In today´s post I would like talk you through “Planned obsolescence”. Have you ever asked yourself why products last for such a short period?…
What is “Planned obsolescence”?
Planned obsolescence or built-in obsolescence in industrial design is a policy of planning or designing a product with a limited useful life, so it will become obsolete, that is, unfashionable or no longer functional after a certain period of time. Planned obsolescence has potential benefits for a producer because to obtain continuing use of the product theconsumer is under pressure to purchase again, whether from the same manufacturer (a replacement part or a newer model), or from a competitor which might also rely on planned obsolescence.
For an industry, planned obsolescence stimulates demand by encouraging purchasers to buy sooner if they still want a functioning product. Built-in obsolescence is used in many different products. There is, however, the potential backlash of consumers who learn that the manufacturer invested money to make the product obsolete faster; such consumers might turn to a producer (if any exists) that offers a more durable alternative.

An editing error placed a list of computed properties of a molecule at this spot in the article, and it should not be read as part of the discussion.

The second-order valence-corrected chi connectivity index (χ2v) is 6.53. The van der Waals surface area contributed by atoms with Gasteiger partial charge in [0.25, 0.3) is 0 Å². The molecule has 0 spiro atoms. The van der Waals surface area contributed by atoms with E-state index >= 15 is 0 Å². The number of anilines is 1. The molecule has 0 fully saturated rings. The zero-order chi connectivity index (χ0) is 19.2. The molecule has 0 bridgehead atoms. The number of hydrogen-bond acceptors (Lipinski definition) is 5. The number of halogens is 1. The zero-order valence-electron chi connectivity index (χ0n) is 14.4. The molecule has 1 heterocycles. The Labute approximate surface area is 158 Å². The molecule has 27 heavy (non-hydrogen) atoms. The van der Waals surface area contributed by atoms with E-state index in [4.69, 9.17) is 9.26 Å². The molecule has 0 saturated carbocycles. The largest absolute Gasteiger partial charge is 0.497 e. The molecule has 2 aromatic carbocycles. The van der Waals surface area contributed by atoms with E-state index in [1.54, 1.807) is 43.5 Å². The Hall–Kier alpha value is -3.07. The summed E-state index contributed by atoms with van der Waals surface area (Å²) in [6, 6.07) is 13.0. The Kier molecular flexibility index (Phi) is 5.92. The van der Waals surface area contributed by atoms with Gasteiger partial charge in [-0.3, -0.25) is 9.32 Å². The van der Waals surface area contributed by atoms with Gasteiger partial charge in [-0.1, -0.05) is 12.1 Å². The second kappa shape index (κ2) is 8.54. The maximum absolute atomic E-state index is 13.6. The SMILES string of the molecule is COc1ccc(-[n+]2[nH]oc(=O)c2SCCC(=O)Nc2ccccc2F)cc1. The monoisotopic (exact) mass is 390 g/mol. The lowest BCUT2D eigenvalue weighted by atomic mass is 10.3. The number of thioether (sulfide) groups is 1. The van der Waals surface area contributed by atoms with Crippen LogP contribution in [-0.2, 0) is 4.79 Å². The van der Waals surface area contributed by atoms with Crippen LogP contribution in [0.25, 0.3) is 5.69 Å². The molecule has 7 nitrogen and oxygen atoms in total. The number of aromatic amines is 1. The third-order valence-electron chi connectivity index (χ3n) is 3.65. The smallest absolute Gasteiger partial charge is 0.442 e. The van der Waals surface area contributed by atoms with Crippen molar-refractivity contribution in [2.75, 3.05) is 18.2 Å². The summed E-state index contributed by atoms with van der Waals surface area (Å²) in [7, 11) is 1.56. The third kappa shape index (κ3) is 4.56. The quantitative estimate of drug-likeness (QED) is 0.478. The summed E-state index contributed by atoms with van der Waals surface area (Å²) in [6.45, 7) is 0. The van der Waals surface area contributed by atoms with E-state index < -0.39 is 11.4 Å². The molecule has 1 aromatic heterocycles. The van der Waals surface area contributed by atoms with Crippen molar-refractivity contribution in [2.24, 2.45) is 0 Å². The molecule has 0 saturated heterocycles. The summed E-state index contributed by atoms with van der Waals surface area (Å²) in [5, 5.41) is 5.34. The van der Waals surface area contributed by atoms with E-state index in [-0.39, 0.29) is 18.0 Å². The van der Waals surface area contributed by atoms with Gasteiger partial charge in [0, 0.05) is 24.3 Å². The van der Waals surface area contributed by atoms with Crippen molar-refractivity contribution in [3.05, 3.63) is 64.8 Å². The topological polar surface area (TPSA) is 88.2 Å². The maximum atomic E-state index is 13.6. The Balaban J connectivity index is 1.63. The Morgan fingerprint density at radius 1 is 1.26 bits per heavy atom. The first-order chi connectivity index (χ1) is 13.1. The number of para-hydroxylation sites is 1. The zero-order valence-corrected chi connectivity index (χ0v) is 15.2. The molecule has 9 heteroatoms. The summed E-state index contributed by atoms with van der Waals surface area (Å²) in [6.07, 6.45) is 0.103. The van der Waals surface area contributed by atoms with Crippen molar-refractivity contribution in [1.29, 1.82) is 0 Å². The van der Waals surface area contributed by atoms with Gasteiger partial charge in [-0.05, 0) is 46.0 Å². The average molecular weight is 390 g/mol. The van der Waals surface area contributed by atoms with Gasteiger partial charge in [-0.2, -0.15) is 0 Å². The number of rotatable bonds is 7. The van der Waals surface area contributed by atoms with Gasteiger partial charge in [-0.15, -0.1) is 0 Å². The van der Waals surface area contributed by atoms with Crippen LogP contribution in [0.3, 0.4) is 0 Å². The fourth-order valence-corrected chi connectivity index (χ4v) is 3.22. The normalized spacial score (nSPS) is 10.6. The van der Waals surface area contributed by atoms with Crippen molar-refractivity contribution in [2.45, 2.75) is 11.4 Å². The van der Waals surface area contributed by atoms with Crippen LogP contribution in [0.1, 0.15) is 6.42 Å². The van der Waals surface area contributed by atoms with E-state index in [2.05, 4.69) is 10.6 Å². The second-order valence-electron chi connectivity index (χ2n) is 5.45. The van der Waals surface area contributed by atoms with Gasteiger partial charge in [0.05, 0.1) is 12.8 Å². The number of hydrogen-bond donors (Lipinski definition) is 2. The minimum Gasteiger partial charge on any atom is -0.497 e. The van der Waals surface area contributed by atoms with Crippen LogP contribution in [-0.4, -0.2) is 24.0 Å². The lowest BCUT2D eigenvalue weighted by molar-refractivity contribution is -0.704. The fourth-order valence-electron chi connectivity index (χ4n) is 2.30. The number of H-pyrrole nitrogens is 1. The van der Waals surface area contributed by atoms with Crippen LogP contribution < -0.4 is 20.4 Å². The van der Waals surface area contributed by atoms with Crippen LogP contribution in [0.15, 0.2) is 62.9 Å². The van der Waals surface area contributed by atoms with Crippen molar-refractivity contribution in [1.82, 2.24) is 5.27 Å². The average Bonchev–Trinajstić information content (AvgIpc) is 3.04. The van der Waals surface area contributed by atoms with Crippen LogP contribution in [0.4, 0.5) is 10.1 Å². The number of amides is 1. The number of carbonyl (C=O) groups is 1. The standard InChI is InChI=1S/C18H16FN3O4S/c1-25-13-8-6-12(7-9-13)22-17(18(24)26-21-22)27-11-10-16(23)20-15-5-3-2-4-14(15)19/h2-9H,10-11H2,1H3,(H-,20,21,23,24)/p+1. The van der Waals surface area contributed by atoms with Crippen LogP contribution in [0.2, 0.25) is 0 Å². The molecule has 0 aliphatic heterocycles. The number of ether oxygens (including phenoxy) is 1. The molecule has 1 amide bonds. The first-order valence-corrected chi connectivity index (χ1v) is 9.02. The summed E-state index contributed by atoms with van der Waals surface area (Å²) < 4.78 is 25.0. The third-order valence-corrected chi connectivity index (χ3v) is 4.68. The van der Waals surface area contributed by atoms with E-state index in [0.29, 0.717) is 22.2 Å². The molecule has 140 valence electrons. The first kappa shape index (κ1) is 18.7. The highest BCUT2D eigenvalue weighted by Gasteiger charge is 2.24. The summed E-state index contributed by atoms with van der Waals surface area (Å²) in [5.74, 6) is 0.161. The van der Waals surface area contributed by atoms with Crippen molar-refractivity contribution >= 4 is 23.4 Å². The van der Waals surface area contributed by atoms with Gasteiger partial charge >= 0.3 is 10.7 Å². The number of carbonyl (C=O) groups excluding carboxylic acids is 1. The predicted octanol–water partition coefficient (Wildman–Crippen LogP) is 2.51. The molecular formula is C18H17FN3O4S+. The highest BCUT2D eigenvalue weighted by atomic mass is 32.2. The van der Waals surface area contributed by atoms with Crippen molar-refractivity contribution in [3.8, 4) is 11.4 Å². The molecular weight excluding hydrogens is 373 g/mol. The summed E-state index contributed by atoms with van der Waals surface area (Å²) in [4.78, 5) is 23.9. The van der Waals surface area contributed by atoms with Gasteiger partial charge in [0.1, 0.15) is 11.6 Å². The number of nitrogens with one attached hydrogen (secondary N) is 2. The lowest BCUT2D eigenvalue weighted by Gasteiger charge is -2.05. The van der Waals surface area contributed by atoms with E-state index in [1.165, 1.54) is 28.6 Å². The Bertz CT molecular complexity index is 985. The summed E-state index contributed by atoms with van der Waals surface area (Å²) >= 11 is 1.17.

Estimates of planned obsolescence can influence a company‘s decisions about product engineering. Therefore, the company can use the least expensive components that satisfyproduct lifetime projections. Such decisions are part of a broader discipline known as value engineering.
Here you have a short video on youtube where you can get a closer look at what this definition involves.
Because I have a lot of Spanish followers I will also attach the original documentary which provides you more information regarding this post.
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